Meet the L Graduate – Kathryn Butt

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Kathryn Butt, currently of Aiken, SC, is a USDF Bronze and Silver medalist, USDF L Graduate, and past participant in The Dressage Foundation’s Young Rider International Dream Program, who spent 4 ½ years as a working student in Wellington, FL for Bent Jensen before returning to South Carolina to earn her Bachelor degrees in Business Administration and Accountancy. She went on to earn her Master’s degree in Accountancy and operate her own modest training business, Mad Kat Dressage LLC. She is currently the youth coordinator for the SC Dressage & Combined Training Association (SCDCTA).

How long have you been involved in the sport?

Lifelong! My mother rode dressage horses professionally so horses have always been in my life.

How long have you been a USDF member?

Roughly 18 years

What made you decide to participate in the USDF L Education Program?

I wanted to further my education and expand my perspective of my sport.

How long did it take to complete the program, start to finish?

I was fortunate in that the year I went through the program one GMO offered all sections, so I completed it in roughly a year.

Do you plan to further your dressage education and to continue to apply what you learned in the program to become a licensed official?

Dressage education is never finished! Each horse teaches you something new. Yes, I plan to further my judging education when time and finances allow.

Do you serve as a judge for schooling shows in your capacity as an L Graduate? If so, on average, how many per year?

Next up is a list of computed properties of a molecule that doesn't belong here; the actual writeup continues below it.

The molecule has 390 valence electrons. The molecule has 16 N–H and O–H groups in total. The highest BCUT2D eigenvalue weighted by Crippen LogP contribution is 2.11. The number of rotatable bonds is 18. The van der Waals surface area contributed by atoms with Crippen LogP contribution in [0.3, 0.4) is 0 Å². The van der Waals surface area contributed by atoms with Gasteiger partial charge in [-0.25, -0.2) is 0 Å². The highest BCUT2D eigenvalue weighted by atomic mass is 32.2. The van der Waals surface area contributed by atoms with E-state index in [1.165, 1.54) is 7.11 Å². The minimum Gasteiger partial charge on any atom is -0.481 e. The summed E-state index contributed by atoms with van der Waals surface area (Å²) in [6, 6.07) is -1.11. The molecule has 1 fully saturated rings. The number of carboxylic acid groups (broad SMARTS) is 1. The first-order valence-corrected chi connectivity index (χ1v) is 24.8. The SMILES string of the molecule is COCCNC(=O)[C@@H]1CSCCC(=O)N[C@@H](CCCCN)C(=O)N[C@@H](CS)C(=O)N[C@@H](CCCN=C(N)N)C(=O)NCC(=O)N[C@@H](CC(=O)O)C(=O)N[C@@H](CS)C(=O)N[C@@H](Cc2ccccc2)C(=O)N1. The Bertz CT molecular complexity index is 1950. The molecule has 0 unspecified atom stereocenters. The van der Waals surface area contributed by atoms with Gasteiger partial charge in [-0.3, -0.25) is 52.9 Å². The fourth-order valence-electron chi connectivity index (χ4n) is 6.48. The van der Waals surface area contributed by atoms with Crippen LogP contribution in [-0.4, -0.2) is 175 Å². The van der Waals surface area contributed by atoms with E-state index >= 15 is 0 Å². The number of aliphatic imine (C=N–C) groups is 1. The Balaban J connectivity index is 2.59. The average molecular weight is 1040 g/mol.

Yes, I judge about six SC schooling shows a year.

What impact did the program have on your dressage knowledge?

It taught me to use succinct and correct verbiage to describe what you see. It also made very clear the difference between teaching/coaching versus judging. 

Name three things you took away from the program that you think every rider should know.

  1. Judging and teaching/coaching are very different. Just because you are talented at or enjoy one does not mean that you will the other.
  2. Corners are important! They aren’t for resting. They are part of the entrance or exit plan of the movement, and the movement is only as good as the getting in or out of it.
  3. The judge wants you to succeed. Contrary to the title “judge”, they really are friendly and want you to do well and learn from your experience in the show ring.

Have you participated in or completed other USDF programs? Describe.

Yes, I am a USDF Young Rider Graduate Program past participant.

Have you served in any other official capacity with USDF (council/committee member, council/committee chair, PM/GM delegate, board member/Regional Director, etc.)? Please describe.

Not for USDF, but I am the Youth Coordinator for the SC Dressage and Combined Training Association (SCDCTA), which is South Carolina’s GMO, and I am a SCDCTA board member. In 2019, my youth program received the USDF Creative GMO Sponsored Program Award! I am also one of The Dressage Foundation’s GMO Representatives.

Tell us about your horse(s).

I have four. Kinderwelt is my five-year-old stallion by Weltmeyer that will hopefully be my future competition partner. I have my now-retired 27-year-old young rider horse, Lanzier (AKA Hank). I also have an OTTB stallion whom I simply enjoy and a Mustang, Groot, that competed in the Extreme Mustang Makeover with a former colleague and hopes to learn dressage.

Phone: (843) 607-6442          

Email: klb317@gmail.com

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